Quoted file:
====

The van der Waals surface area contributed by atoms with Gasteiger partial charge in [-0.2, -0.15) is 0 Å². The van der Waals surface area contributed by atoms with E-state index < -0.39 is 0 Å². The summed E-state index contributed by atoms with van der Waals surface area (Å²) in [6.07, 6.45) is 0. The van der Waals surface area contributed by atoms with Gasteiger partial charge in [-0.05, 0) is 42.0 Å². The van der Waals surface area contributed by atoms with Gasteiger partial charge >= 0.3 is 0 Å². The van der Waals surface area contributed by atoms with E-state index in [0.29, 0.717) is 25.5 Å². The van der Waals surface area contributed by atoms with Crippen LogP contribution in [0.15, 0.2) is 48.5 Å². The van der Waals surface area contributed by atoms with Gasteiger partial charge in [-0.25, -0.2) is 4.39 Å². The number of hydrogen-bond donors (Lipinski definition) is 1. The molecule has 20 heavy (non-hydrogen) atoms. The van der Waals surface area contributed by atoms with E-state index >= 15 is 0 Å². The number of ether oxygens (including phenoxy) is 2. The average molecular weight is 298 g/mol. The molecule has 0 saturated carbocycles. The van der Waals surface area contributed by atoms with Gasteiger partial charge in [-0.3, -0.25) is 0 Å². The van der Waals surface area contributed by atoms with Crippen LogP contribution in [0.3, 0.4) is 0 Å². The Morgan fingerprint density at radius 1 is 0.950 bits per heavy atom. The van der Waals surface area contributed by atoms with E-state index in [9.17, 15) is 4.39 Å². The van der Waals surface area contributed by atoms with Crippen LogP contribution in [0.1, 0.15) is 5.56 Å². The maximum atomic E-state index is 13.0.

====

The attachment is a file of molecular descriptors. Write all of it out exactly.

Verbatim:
The van der Waals surface area contributed by atoms with Gasteiger partial charge in [-0.2, -0.15) is 0 Å². The van der Waals surface area contributed by atoms with E-state index < -0.39 is 0 Å². The summed E-state index contributed by atoms with van der Waals surface area (Å²) in [6.07, 6.45) is 0. The van der Waals surface area contributed by atoms with Gasteiger partial charge in [-0.05, 0) is 42.0 Å². The van der Waals surface area contributed by atoms with Gasteiger partial charge >= 0.3 is 0 Å². The van der Waals surface area contributed by atoms with E-state index in [0.29, 0.717) is 25.5 Å². The van der Waals surface area contributed by atoms with Crippen LogP contribution in [0.15, 0.2) is 48.5 Å². The van der Waals surface area contributed by atoms with Gasteiger partial charge in [-0.25, -0.2) is 4.39 Å². The number of hydrogen-bond donors (Lipinski definition) is 1. The molecule has 20 heavy (non-hydrogen) atoms. The van der Waals surface area contributed by atoms with E-state index >= 15 is 0 Å². The number of ether oxygens (including phenoxy) is 2. The average molecular weight is 298 g/mol. The molecule has 0 saturated carbocycles. The van der Waals surface area contributed by atoms with Gasteiger partial charge in [-0.3, -0.25) is 0 Å². The van der Waals surface area contributed by atoms with Crippen LogP contribution in [0.3, 0.4) is 0 Å². The Morgan fingerprint density at radius 1 is 0.950 bits per heavy atom. The van der Waals surface area contributed by atoms with E-state index in [9.17, 15) is 4.39 Å². The van der Waals surface area contributed by atoms with Crippen LogP contribution in [0.1, 0.15) is 5.56 Å². The maximum atomic E-state index is 13.0.